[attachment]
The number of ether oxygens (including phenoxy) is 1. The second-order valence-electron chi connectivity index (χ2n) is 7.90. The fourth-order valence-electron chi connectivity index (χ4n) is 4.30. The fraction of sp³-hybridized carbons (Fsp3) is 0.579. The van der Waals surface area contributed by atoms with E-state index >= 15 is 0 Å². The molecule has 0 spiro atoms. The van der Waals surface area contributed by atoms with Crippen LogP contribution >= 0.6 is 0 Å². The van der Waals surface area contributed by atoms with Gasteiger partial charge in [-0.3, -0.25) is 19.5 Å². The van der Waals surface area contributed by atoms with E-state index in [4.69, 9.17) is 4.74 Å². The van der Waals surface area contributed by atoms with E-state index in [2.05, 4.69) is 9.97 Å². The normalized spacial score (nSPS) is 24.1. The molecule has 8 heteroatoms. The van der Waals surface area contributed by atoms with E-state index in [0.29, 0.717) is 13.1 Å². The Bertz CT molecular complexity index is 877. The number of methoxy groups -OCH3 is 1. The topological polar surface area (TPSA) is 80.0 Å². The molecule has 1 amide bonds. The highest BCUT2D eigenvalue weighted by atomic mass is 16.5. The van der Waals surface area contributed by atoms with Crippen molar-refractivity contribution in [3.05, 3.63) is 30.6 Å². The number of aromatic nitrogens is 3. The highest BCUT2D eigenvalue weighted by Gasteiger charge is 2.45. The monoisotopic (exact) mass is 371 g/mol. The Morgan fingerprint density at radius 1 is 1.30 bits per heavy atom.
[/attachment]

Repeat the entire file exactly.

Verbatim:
The number of ether oxygens (including phenoxy) is 1. The second-order valence-electron chi connectivity index (χ2n) is 7.90. The fourth-order valence-electron chi connectivity index (χ4n) is 4.30. The fraction of sp³-hybridized carbons (Fsp3) is 0.579. The van der Waals surface area contributed by atoms with E-state index >= 15 is 0 Å². The molecule has 0 spiro atoms. The van der Waals surface area contributed by atoms with Crippen LogP contribution >= 0.6 is 0 Å². The van der Waals surface area contributed by atoms with Gasteiger partial charge in [-0.3, -0.25) is 19.5 Å². The van der Waals surface area contributed by atoms with E-state index in [4.69, 9.17) is 4.74 Å². The van der Waals surface area contributed by atoms with E-state index in [2.05, 4.69) is 9.97 Å². The normalized spacial score (nSPS) is 24.1. The molecule has 8 heteroatoms. The van der Waals surface area contributed by atoms with E-state index in [0.29, 0.717) is 13.1 Å². The Bertz CT molecular complexity index is 877. The number of methoxy groups -OCH3 is 1. The topological polar surface area (TPSA) is 80.0 Å². The molecule has 1 amide bonds. The highest BCUT2D eigenvalue weighted by atomic mass is 16.5. The van der Waals surface area contributed by atoms with Crippen molar-refractivity contribution in [3.05, 3.63) is 30.6 Å². The number of aromatic nitrogens is 3. The highest BCUT2D eigenvalue weighted by Gasteiger charge is 2.45. The monoisotopic (exact) mass is 371 g/mol. The Morgan fingerprint density at radius 1 is 1.30 bits per heavy atom.